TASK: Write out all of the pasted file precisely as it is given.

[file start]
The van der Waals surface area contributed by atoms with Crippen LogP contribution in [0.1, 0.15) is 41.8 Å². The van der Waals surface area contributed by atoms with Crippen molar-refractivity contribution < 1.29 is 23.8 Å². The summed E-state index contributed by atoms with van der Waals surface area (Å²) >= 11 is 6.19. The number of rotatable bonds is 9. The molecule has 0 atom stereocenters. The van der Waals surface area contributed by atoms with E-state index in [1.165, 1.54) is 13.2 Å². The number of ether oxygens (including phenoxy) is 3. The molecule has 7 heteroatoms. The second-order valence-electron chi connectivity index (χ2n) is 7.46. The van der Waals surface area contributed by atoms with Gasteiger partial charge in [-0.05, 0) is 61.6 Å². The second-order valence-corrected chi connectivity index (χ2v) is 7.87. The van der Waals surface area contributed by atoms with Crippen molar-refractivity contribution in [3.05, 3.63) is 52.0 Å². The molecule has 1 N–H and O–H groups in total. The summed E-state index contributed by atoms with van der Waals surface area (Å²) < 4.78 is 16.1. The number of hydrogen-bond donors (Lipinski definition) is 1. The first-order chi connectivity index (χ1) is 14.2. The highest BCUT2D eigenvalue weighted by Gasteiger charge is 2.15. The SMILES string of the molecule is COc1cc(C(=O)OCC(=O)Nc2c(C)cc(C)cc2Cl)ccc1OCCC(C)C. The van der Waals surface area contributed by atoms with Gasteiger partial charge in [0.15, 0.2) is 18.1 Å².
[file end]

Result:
The van der Waals surface area contributed by atoms with Crippen LogP contribution in [0.1, 0.15) is 41.8 Å². The van der Waals surface area contributed by atoms with Crippen molar-refractivity contribution < 1.29 is 23.8 Å². The summed E-state index contributed by atoms with van der Waals surface area (Å²) >= 11 is 6.19. The number of rotatable bonds is 9. The molecule has 0 atom stereocenters. The van der Waals surface area contributed by atoms with E-state index in [1.165, 1.54) is 13.2 Å². The number of ether oxygens (including phenoxy) is 3. The molecule has 7 heteroatoms. The second-order valence-electron chi connectivity index (χ2n) is 7.46. The van der Waals surface area contributed by atoms with Gasteiger partial charge in [-0.05, 0) is 61.6 Å². The second-order valence-corrected chi connectivity index (χ2v) is 7.87. The van der Waals surface area contributed by atoms with Crippen molar-refractivity contribution in [3.05, 3.63) is 52.0 Å². The molecule has 1 N–H and O–H groups in total. The summed E-state index contributed by atoms with van der Waals surface area (Å²) < 4.78 is 16.1. The number of hydrogen-bond donors (Lipinski definition) is 1. The first-order chi connectivity index (χ1) is 14.2. The highest BCUT2D eigenvalue weighted by Gasteiger charge is 2.15. The SMILES string of the molecule is COc1cc(C(=O)OCC(=O)Nc2c(C)cc(C)cc2Cl)ccc1OCCC(C)C. The van der Waals surface area contributed by atoms with Gasteiger partial charge in [0.15, 0.2) is 18.1 Å².